John Welch Hamilton was a Canadian sports executive. He served as president of the Canadian Amateur Hockey Association (CAHA) from 1930 to 1932, president of the Amateur Athletic Union of Canada from 1936 to 1938, and was a member of the Canadian Olympic Committee for 17 years. His leadership of the CAHA and the AAU of C coincided with efforts to maintain amateurism and combat growing professionalism in sport. He appointed a committee to establish better relations between the CAHA and professional leagues, and praised the players and teams for quality hockey and growth of the amateur game in Canada despite the competition. He favoured professionals in one sport playing as amateurs in another, and took charge of the AAU of C at a time when the CAHA, the Canadian Amateur Basketball Association, and the Canadian Amateur Lacrosse Association challenged the definition of amateur, and later broke away from the AAU of C which wanted to hold onto purist ideals of amateurism.
Frank Ernest Sandercock was a Canadian ice hockey administrator. He served as president of both the Canadian Amateur Hockey Association and the Alberta Amateur Hockey Association, and had previously been an executive with the Ontario Hockey Association and founded a hockey organization to operate local leagues in Calgary. He was an early organizer of junior ice hockey and senior ice hockey in Alberta, fostered growth in the game, and sought to reinvest profits into minor ice hockey for the younger generation.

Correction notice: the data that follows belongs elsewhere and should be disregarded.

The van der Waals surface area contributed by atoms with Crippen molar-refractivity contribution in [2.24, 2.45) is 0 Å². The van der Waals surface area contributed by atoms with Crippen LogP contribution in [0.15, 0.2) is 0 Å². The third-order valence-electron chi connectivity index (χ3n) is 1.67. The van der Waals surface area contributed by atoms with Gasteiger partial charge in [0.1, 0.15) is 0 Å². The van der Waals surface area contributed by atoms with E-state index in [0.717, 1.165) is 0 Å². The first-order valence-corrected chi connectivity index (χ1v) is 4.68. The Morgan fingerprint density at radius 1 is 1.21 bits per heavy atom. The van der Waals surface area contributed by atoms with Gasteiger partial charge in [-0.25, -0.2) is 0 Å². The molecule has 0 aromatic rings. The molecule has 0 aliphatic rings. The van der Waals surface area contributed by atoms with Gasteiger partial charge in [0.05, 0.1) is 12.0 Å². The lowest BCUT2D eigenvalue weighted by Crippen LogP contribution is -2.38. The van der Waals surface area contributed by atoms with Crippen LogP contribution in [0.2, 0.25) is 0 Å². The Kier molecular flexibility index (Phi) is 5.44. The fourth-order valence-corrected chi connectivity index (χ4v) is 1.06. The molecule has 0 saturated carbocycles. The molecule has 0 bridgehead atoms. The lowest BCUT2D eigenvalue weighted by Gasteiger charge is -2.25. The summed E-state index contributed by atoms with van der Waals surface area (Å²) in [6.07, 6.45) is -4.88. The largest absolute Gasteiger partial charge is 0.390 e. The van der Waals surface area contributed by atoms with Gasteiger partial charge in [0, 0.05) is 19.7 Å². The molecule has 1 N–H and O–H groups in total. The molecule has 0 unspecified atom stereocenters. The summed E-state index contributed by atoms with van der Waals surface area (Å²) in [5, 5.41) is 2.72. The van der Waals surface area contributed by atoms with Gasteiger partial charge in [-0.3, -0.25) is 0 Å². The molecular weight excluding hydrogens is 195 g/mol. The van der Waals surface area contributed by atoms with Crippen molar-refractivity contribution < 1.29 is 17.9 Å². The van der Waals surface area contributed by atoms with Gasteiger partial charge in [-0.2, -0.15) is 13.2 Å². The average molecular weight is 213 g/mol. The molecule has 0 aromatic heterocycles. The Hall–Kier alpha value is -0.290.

Edward Albert Gilroy was a Canadian ice hockey administrator. He served as president of the Manitoba Amateur Hockey Association (MAHA) from 1927 to 1934, and the Canadian Amateur Hockey Association (CAHA) from 1934 to 1936. In Manitoba, he sought to expand senior ice hockey and establish co-operation between teams and owners of the Winnipeg Amphitheatre on schedules and reducing travel costs. He wanted all players aged 21 and younger to remain in junior ice hockey and began to negotiate with professional teams to refrain from signing them to contracts. His seven years as leader of the MAHA was the longest tenure for a president at the time, during which he oversaw continued growth of the association and improvement of finances.
The Maritime Amateur Hockey Association (MAHA) was a governing body for amateur ice hockey in the Maritimes of Canada. It was a branch member of the of the Canadian Amateur Hockey Association from 1928 to 1974, with its jurisdiction including the provinces of New Brunswick, Nova Scotia and Prince Edward Island. The MAHA operated leagues for senior ice hockey which competed for the Allan Cup, and leagues for junior ice hockey which competed for the Memorial Cup. The New Brunswick Amateur Hockey Association separated from the MAHA in 1968, and the MAHA ceased to exist after the Nova Scotia Hockey Association and Prince Edward Island Hockey Association were established in 1974.